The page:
In the Regional Settings,
click the Change Date Time or Number Format
Next, you need to change the Language
from English ( US ) to English ( United Kingdom )

Then in the Short Date use the pull down menu and as you
scroll down you should see the date formatted with dots.
Also offers the date with a dash

Totally different from the sequence in XP.

MIKE

http://www.skeptic.com/


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#6
April 11, 2019 at 20:44:19
re: "click the Change Date Time or Number Format"

OK, I don't actually have that. What I have are these four Tabs:

Format - Location - Keyboards and Languages - Administrative

The Format Tab covers what you've described.

The first thing on the Format tab is a "Format" drop down list from which I can choose English (United Kingdom).

Once I select the UK choice, the dot delimited date choice shows up in the Short Date Drop Down.

However, it won't allow for 1.4.1 like the OP described. It forces a 2 digit year: d.m.yy. If I enter 1.4.1, I get 1.4.01

Granted, I'm the one setting this up and choosing the date format, all on the same machine. It still could be a mix-up caused by the sheet being created in one region and being opened in another. Only the OP can tell us if that's part of the issue.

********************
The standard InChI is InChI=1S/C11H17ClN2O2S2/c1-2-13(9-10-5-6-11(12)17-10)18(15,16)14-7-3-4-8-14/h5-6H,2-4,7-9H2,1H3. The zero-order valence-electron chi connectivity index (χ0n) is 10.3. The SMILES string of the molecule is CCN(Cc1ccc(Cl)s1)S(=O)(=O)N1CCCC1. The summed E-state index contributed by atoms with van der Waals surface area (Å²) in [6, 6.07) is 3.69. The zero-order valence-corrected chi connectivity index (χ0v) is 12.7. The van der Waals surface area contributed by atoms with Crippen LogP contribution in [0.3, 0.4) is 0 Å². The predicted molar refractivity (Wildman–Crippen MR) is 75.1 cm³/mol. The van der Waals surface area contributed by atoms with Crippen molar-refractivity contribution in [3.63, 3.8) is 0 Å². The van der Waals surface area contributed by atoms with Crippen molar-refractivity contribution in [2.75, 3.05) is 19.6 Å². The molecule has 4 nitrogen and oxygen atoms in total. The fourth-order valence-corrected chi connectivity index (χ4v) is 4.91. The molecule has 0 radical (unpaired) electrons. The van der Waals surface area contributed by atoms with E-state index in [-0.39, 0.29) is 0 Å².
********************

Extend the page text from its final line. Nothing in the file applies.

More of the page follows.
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#7
April 12, 2019 at 02:49:47
Hi friends!
Thanks a lot for your efforts to solve the issue.
For your information: in the "foreign" Excel file those cells have format "General".
There is also NO CONDITIONAL FORATTING either.
Surprisingly it seems to be "a normal" data cell.
What also may matter here, I'm working on Excel 365 under Windows 10 - while working on Excel 2010 (and under Windows 7) all is OK (!), that means I can easily put i the cell string like for ex. 3.7.2 and it stays like this after I click ENTER.
But in the "new" Excel, even if I open new file such a string results immediately in 03.07.2007 or if I change afterwords the cell format to "General" it's being converted to 37440...
Strange, isn't it?
:-(

Zennon


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#8
April 12, 2019 at 03:50:49
Is the file really "foreign"? By that I mean is it being used in different regions, as defined by Excel, the OS, etc.?

Is One Drive involved?

Check out this thread. The issue sounds similar, but there are a lot of variables involved, including One Drive vs. local machine settings.

https://techcommunity.microsoft.com...

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#9
April 12, 2019 at 05:50:21
Hi DerbyDad!
Yes, it really is "foreign" (file comes from Spain).
OneDrive was not involved here.
But OK, I have to live with it (it is not critical issue), I was just wondering how it was done...

Nevertheless thank you once again for so much effort!!
:-)
Regards

Zennon


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#10
April 12, 2019 at 06:57:18
Zennon,

One final effort.
Try making your own Custom Format, something like

#.#.#

See if that will force the cell to conform, and if possible
talk to your associate in Spain and see if they will tell
you how they did it.

Good luck.

MIKE

http://www.skeptic.com/